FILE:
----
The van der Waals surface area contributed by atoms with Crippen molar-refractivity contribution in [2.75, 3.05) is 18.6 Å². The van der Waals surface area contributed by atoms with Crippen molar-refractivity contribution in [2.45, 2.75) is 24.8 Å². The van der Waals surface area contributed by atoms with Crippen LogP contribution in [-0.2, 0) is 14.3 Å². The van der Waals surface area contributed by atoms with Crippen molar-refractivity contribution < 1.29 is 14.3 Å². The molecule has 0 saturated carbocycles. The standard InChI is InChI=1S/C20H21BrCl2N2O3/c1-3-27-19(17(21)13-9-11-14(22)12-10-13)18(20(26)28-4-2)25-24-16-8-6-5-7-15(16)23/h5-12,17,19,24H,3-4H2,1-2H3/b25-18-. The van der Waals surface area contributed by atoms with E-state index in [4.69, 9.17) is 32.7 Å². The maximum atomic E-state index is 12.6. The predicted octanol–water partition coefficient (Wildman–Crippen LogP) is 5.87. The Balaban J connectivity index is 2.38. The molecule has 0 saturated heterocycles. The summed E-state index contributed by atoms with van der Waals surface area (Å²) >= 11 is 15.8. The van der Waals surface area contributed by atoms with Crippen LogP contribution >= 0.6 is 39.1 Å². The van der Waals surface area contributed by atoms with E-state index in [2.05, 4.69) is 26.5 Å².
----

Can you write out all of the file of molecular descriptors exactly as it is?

The van der Waals surface area contributed by atoms with Crippen molar-refractivity contribution in [2.75, 3.05) is 18.6 Å². The van der Waals surface area contributed by atoms with Crippen molar-refractivity contribution in [2.45, 2.75) is 24.8 Å². The van der Waals surface area contributed by atoms with Crippen LogP contribution in [-0.2, 0) is 14.3 Å². The van der Waals surface area contributed by atoms with Crippen molar-refractivity contribution < 1.29 is 14.3 Å². The molecule has 0 saturated carbocycles. The standard InChI is InChI=1S/C20H21BrCl2N2O3/c1-3-27-19(17(21)13-9-11-14(22)12-10-13)18(20(26)28-4-2)25-24-16-8-6-5-7-15(16)23/h5-12,17,19,24H,3-4H2,1-2H3/b25-18-. The van der Waals surface area contributed by atoms with E-state index in [4.69, 9.17) is 32.7 Å². The maximum atomic E-state index is 12.6. The predicted octanol–water partition coefficient (Wildman–Crippen LogP) is 5.87. The Balaban J connectivity index is 2.38. The molecule has 0 saturated heterocycles. The summed E-state index contributed by atoms with van der Waals surface area (Å²) >= 11 is 15.8. The van der Waals surface area contributed by atoms with Crippen LogP contribution >= 0.6 is 39.1 Å². The van der Waals surface area contributed by atoms with E-state index in [2.05, 4.69) is 26.5 Å².